ATTO at AGU 2019

Again this year, we will be present at the AGU Fall Meeting 2019 with some interesting presentations that cover a range of topics! If you are in San Francisco next week, you can learn out more about the latest Amazon research from ATTO make sure to put the following items on your schedule:

AGU fall meeting 2019 logo
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Amazon forest session at EGU 2020

We are once again inviting you to bring the Amazon rainforest, or rather your Amazon research to the EGU General Assembly 2020! We are convening the session “Amazon forest – a natural laboratory of global significance” – a place for a vivid and scientifically fruitful exchange between many researchers from many groups and projects on the Amazon forests – including ATTO. 

Call for Abstracts for EGU 2020 Session on the Amazon forest
Amazon forest – a natural laboratory of global significance

The Amazon forest is the world’s largest intact forest landscape. Due to its large biodiversity, carbon storage capacity, and role in the hydrological cycle, it is an extraordinary interdisciplinary natural laboratory of global significance.

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New publication: Droughts effect leaf flushing in the Amazon

Winter is coming. In the northern hemisphere that is. In these regions, trees are shedding their leaves this time of year, preceded by those beautiful fall colors. Tropical forests like the Amazon do not have such pronounced seasons and are evergreen. Yet they still shed leaves and flush new ones fairly regularly about once a year. What drives the seasonality of leaf flushing we still do not fully understand. But we do now know that this is a really important process because it influences the photosynthetic capacity of the forest. Simply speaking, young leaves are more effective than old ones in performing photosynthesis and sequestering carbon.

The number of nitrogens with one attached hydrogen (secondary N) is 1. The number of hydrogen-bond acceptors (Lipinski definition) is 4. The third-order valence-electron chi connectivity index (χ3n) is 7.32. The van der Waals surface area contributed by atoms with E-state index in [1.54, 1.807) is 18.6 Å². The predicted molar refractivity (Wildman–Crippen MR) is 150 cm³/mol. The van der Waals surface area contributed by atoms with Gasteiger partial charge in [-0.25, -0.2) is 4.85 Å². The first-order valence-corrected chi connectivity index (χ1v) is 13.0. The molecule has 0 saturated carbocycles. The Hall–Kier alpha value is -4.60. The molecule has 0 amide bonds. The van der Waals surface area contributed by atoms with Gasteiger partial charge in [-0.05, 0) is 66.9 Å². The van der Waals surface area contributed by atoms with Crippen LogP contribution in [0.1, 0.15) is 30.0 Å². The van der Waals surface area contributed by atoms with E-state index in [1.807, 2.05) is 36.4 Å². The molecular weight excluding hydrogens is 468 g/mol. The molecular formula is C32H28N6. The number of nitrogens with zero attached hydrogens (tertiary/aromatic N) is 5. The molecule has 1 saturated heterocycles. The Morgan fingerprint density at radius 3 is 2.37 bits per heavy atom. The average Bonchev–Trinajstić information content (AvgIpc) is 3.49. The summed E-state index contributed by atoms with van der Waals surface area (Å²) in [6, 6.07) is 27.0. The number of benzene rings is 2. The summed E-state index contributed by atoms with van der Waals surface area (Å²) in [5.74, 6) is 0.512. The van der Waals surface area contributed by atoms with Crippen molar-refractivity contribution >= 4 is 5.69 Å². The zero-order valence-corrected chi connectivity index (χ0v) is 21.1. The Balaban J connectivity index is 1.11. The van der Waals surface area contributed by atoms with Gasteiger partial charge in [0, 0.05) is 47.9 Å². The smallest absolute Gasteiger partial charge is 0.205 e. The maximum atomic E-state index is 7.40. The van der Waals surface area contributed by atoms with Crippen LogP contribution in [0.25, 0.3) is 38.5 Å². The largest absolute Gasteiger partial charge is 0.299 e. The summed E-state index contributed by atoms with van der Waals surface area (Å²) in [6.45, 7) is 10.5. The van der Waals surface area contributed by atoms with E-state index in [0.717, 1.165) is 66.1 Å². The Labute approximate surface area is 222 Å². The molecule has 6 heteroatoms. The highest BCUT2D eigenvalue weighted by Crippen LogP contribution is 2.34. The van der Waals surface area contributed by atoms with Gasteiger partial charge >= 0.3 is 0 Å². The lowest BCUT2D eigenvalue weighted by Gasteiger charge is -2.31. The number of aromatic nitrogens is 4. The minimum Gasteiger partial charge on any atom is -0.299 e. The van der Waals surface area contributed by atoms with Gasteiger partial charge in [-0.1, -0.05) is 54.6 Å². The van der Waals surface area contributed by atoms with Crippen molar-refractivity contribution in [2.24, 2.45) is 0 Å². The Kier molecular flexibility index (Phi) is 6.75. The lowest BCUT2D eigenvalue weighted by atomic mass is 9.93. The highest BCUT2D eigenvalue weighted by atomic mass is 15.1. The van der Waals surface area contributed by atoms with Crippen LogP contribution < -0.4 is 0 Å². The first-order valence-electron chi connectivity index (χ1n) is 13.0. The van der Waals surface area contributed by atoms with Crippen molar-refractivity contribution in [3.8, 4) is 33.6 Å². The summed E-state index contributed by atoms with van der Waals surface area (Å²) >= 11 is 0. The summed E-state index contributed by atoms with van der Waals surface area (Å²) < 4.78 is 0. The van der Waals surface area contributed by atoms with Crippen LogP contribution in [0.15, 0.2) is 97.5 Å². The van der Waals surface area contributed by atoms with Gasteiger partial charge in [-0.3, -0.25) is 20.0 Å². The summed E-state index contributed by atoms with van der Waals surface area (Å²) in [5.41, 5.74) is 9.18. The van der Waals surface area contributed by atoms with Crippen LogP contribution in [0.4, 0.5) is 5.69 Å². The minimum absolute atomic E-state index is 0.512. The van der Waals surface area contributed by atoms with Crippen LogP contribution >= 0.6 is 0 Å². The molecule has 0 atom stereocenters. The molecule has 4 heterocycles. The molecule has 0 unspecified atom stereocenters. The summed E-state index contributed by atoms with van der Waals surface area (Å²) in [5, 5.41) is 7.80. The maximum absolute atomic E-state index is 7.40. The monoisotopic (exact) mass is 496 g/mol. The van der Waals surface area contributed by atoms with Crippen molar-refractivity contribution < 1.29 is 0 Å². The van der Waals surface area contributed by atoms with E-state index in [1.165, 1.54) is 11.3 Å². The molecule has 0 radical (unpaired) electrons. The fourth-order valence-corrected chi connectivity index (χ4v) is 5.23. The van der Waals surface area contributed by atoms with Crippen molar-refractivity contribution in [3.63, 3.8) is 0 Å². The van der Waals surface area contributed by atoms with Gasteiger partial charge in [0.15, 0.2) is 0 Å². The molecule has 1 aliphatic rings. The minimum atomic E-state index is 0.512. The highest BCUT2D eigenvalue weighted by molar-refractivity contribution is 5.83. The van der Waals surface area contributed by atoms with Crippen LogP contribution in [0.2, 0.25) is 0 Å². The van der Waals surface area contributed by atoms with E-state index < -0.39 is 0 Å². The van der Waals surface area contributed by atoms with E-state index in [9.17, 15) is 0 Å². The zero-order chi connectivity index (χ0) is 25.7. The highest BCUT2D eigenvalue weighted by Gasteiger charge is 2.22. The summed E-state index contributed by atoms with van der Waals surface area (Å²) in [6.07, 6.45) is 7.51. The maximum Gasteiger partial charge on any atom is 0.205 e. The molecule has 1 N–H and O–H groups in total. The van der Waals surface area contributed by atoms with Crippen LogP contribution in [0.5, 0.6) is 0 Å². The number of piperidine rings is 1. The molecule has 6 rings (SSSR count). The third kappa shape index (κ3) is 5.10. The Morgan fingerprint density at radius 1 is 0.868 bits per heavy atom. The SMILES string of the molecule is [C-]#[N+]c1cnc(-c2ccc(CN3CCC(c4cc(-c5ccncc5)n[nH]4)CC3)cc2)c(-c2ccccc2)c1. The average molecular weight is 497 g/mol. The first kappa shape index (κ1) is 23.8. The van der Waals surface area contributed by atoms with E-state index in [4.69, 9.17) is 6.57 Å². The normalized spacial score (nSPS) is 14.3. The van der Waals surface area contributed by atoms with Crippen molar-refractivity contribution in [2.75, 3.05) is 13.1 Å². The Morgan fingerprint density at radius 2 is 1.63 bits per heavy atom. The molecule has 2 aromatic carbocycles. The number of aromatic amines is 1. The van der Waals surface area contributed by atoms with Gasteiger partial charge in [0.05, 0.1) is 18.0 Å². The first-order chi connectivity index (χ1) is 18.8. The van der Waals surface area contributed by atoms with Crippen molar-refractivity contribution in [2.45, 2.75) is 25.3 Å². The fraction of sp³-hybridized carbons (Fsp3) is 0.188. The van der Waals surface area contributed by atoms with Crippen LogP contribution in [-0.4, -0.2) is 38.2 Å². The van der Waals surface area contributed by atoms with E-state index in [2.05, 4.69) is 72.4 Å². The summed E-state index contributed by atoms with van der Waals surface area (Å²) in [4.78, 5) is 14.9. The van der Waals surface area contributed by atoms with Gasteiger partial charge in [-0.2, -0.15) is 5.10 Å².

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New Publication: Highly Oxygenated Molecules in the Amazon, Beijing and elsewhere

Air pollution is created by enhanced concentrations of particles in the air. Some of these particles are so large that you can easily see them, such as dust or sand. However many are much smaller so that they can’t be seen with the naked eye. This fine particulate matter (PM2.5) is often more dangerous because smaller particles can penetrate deeper into the lung. In addition, these particles play an important role in our climate system. In the atmosphere, for example, they absorb and reflect light, and act as condensation nuclei for clouds. Thus PM2.5 plays a key role for public health and for climate change.

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Exchange and Synthesis: 2019 ATTO Workshop

In September, scientists of the ATTO project met in Manaus for our 2019 workshop. To our delight, representatives of the German Aerospace Center (DLR), project manager on the German side, and of the Brazilian Ministry for Science could join us for the entire week.

This was already our third workshop, although we never had one on this scale before. Unlike before, the focus of this meeting wasn’t so much on technical or administrative topics. Instead, we dedicated it to scientific exchange. As a result, many of the over 100 participants were MS and PhD students.  The National Institute for Amazon Research (INPA) hosted the workshop at the Bosque de Ciencia on the INPA campus.

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